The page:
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    The only real cure is rest, followed by an analysis of your shoes and possible use of orthotics. Stretching is also important. Some people like to ice afterwards. Your foot shape, eg flat feet, high arch or whatever, is extremely important. Running shoes are specifically designed for different foot types, eg softer shoes for inflexible high arches, more stable shoes for flat feet. Tennis shoes do not market this way, but some are clearly better than others. Basically, if you have a flat arch, you want a very supportive shoe with a very stiff heel section.
     
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  10. RetroSpin

    RetroSpin Hall of Fame

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    This is not a problem that is going away on its own. Ignore it and you may be laid up for months eventually.

    I was a competitive distance runner and dealt with this for a long time. It is an overuse injury, and from your schedule, it is easy to see why you are hurting. You need to get off your feet until you are pain free, then start back slowly and work up.

    Typically people who get Achilles tendinitis have flat, rather flexible arches. Your foot pronates excessively and that puts pressure on the Achilles. Orthotics can provide relief but they can also increase the risk of turning an ankle because they raise your heel. That is why running shoes have a thicker heel section than tennis shoes.
     
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  11. dimkin

    dimkin Professional

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    I have the opposite of flat feet ... my biggest problem is I don't always get on tippy-toes when serving, so as my knee bends and body moves fwd, achilles is really stressed (on the left foot)
     
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  12. Dartagnan64

    Dartagnan64 Hall of Fame

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    Sounds like Achilles tendinopathy, a common ailment in tennis players. My suggestions as a doctor (but not an orthopod) are two- fold. One, Superfeet green insoles. Two, eccentric heel drop exercises.

    I was able to fix my tendinopathy in a few weeks with those treatments and I continue to do heel drops as maintenance to keep the tendons limber and strong. For virtually all tendinopathies eccentric exercises are the best maintenance as they add stretch to the contraction force and build the tendon up to better sustain itself against the forces of tennis (you wanted me to say "evil" there, didn't you).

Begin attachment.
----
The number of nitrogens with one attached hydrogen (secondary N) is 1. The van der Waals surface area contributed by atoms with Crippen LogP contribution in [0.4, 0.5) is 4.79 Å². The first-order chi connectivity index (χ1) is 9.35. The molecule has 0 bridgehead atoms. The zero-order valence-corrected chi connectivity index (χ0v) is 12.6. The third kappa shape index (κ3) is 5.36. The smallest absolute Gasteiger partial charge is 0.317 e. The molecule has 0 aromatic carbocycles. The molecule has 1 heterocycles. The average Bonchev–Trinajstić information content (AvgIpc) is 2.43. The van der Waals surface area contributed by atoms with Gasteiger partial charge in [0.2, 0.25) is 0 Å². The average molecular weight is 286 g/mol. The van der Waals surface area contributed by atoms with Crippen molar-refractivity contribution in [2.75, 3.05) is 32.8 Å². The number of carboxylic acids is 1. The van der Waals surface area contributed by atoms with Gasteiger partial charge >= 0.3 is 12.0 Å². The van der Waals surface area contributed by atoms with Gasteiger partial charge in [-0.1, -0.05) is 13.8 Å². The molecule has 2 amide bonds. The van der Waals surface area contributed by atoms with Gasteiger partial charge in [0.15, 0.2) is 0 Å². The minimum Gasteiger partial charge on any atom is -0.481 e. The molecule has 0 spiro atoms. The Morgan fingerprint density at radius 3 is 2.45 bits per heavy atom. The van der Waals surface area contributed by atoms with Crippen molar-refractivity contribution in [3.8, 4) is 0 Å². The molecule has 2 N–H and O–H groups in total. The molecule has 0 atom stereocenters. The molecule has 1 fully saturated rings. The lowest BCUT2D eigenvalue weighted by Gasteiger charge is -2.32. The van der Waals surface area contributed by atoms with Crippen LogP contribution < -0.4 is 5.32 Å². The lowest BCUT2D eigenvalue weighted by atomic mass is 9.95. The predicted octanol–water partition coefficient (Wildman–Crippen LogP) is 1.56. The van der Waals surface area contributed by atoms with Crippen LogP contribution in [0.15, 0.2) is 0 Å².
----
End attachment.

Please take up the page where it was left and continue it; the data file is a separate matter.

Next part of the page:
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  13. dimkin

    dimkin Professional

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    yup ... precisely what my doc told me ... I was using Superfeet Orange - will switch to green
    and those heelpads feel to good ... maybe those are enough?
     
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  14. Dartagnan64

    Dartagnan64 Hall of Fame

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    The insoles are just a temporizing measure to take pressure off the achilles while it heals and strengthens. Orange and Green Superfeet do the same thing for the Achilles. The Orange add a forefoot cushion which helps with metatarsal issues but does nothing for Achilles issues.

    The key to the whole thing is the eccentric heel drop exercises. That is what fixes the problem in the long run.
     
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  15. Extreme_WesternVA

    Extreme_WesternVA New User

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    I had chronic problems with both heels as a junior, at the time only advice I ever got was I needed to stretch more (which was true). I've recently started playing competitively again and was having the same issue until getting a sports massage and switching to Prince T22 shoes. I can't recommend the sports massage enough, I'm no expert but the way it was explained to me is that everything in your body is connected and the heel pain might be a result of another body part being too tense. Definitely check it out because when your heels tighten up it is nearly impossible to play at 100 percent
     
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  16. RetroSpin

    RetroSpin Hall of Fame

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    That sounds like you have a tight Achilles. Stretching it daily should help. Be careful and take it slowly though. This is not a problem that you correct in a few days.